Campaign Finance Reform
Campaign Finance Reform - Tuesday, May 6, 2014 7:50 - 0 Comments
For those who believe that “money” really is “the root of all evil,” they are going to get an opportunity to test that theory during the months between now and November. We will see huge amounts of money being put into political races during that span of time. The floodgates have been opened by the U.S. Supreme Court and the money will start to pour in. On April 3, the high court removed another limit on election spending when the justices voted 5-4 to remove the cap on the total amount any individual can contribute to federal campaigns in a two-year election cycle. This follows the 2010 decision in Citizens United that eliminated limits on independent campaign spending by huge corporations. If I told you that decision granted constitutional rights to corporations – lifeless structures – run by humans, would you believe it?
Essentially, this new ruling in McCutcheon v. Federal Election Commission means that a single donor can make huge financial donations in “limited contributions” to political parties, individual candidates, and political action committees (PACs). Those in favor of the ruling say the change upholds donors’ First Amendment right to Free Speech by allowing them to support as many candidates as they feel share their views, literally putting their money where their mouth is. But the voices of ordinary citizens in elections have been pretty well neutralized if not eliminated.
Supporters point out the ruling affects aggregate limits and not base limits on contributions from individuals to candidates. Base limits currently hold individual contributions to $2,600 per candidate, per election; $32,400 to political party committees per year; and $5,000 per PAC per year.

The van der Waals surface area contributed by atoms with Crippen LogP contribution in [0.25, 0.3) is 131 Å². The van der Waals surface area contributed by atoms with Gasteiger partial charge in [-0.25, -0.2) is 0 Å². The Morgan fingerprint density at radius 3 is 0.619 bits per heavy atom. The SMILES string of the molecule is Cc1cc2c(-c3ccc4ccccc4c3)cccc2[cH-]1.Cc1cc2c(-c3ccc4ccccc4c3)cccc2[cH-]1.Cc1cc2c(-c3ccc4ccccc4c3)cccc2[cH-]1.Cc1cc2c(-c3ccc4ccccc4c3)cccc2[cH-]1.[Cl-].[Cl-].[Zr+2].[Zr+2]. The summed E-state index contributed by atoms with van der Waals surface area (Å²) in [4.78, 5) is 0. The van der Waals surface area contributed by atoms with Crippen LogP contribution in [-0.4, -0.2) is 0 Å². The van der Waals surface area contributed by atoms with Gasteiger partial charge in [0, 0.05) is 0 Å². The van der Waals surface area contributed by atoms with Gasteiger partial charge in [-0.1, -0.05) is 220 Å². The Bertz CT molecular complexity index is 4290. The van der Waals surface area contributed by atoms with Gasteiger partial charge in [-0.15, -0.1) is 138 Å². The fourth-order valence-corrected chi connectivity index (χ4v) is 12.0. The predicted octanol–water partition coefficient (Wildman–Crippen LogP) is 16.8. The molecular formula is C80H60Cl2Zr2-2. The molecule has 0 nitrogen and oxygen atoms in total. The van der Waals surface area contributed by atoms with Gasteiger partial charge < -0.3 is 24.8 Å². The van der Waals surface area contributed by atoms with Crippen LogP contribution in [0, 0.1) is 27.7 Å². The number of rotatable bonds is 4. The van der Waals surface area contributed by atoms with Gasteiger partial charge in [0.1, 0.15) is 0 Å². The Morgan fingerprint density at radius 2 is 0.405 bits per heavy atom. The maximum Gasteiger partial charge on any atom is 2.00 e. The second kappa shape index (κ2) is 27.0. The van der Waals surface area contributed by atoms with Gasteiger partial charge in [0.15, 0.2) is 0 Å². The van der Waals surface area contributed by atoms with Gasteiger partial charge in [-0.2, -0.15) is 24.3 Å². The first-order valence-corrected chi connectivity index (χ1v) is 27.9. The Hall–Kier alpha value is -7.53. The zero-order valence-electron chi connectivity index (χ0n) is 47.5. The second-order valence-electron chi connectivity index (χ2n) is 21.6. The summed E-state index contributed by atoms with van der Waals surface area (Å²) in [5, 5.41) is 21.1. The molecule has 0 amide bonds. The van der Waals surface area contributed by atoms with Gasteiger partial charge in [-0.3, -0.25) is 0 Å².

But the ruling did say that overall limits of $48,600 by individuals every two years for contributions to all federal candidates violated the First Amendment. The ruling also says separate aggregate limits on contributions to political party committees, currently capped at $74,600, also violate the First Amendment.
Those in opposition to the decision, which include this writer, say this decision essentially dismantles campaign finance laws and undermines political equality. Political power is put in the hands of the select few people with all of the money. I totally agree with that view. We should be doing everything possible to reduce wild and uncontrolled spending in political races. Instead we are turning the keys to government over to the super rich and powerful. In an excellent and well-reasoned dissent, Justice Stephen Breyer wrote:
It understates the importance of protecting the political integrity of our governmental institutions. It creates a loophole that will allow a single individual to contribute millions of dollars to a political party or to a candidate’s campaign. . . . Where enough money calls the tune, the general public will not be heard.
Public Citizen, the Consumer Advocacy Group, has fought hard for reasonable campaign finance reform in Congress. Robert Weissman, president of Public Citizen, had harsh words for the ruling. He predicts a dire outcome in the political arena. In a statement, Weissman said: